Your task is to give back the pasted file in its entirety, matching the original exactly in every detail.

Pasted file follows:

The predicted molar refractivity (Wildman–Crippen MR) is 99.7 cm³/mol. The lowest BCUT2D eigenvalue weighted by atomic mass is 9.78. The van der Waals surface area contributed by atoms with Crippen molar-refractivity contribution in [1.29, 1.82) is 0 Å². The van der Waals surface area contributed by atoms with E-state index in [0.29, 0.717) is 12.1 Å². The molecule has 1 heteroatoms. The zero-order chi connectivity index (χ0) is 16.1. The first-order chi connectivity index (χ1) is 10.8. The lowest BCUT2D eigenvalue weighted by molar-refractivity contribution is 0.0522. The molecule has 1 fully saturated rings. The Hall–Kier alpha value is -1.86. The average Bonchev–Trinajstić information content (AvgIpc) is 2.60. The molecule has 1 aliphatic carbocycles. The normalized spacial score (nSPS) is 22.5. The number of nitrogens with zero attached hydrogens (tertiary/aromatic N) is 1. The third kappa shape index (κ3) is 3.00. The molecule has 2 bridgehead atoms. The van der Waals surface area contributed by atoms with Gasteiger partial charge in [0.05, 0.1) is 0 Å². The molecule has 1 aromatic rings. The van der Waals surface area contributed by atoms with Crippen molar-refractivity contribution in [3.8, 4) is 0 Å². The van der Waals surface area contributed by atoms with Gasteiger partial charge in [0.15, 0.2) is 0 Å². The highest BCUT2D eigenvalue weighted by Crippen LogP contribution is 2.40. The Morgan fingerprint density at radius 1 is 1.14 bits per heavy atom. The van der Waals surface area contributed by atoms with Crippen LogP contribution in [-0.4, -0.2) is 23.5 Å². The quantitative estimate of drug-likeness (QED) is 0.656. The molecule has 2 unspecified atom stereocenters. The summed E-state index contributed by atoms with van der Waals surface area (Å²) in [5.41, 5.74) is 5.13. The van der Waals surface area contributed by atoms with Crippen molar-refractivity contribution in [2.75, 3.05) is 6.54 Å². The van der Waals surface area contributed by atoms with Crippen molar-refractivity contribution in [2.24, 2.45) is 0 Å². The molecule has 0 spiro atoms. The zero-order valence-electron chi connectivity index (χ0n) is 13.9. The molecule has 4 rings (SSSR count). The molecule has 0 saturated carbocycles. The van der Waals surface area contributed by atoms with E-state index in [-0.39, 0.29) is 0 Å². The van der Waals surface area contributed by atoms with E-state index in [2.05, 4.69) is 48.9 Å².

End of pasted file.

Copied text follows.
The predicted molar refractivity (Wildman–Crippen MR) is 99.7 cm³/mol. The lowest BCUT2D eigenvalue weighted by atomic mass is 9.78. The van der Waals surface area contributed by atoms with Crippen molar-refractivity contribution in [1.29, 1.82) is 0 Å². The van der Waals surface area contributed by atoms with E-state index in [0.29, 0.717) is 12.1 Å². The molecule has 1 heteroatoms. The zero-order chi connectivity index (χ0) is 16.1. The first-order chi connectivity index (χ1) is 10.8. The lowest BCUT2D eigenvalue weighted by molar-refractivity contribution is 0.0522. The molecule has 1 fully saturated rings. The Hall–Kier alpha value is -1.86. The average Bonchev–Trinajstić information content (AvgIpc) is 2.60. The molecule has 1 aliphatic carbocycles. The normalized spacial score (nSPS) is 22.5. The number of nitrogens with zero attached hydrogens (tertiary/aromatic N) is 1. The third kappa shape index (κ3) is 3.00. The molecule has 2 bridgehead atoms. The van der Waals surface area contributed by atoms with Gasteiger partial charge in [0.05, 0.1) is 0 Å². The molecule has 1 aromatic rings. The van der Waals surface area contributed by atoms with Crippen molar-refractivity contribution in [3.8, 4) is 0 Å². The van der Waals surface area contributed by atoms with Gasteiger partial charge in [0.15, 0.2) is 0 Å². The highest BCUT2D eigenvalue weighted by Crippen LogP contribution is 2.40. The Morgan fingerprint density at radius 1 is 1.14 bits per heavy atom. The van der Waals surface area contributed by atoms with Crippen LogP contribution in [-0.4, -0.2) is 23.5 Å². The quantitative estimate of drug-likeness (QED) is 0.656. The molecule has 2 unspecified atom stereocenters. The summed E-state index contributed by atoms with van der Waals surface area (Å²) in [5.41, 5.74) is 5.13. The van der Waals surface area contributed by atoms with Crippen molar-refractivity contribution in [2.75, 3.05) is 6.54 Å². The van der Waals surface area contributed by atoms with Crippen molar-refractivity contribution in [2.24, 2.45) is 0 Å². The molecule has 0 spiro atoms. The zero-order valence-electron chi connectivity index (χ0n) is 13.9. The molecule has 4 rings (SSSR count). The molecule has 0 saturated carbocycles. The van der Waals surface area contributed by atoms with E-state index in [-0.39, 0.29) is 0 Å². The van der Waals surface area contributed by atoms with E-state index in [2.05, 4.69) is 48.9 Å².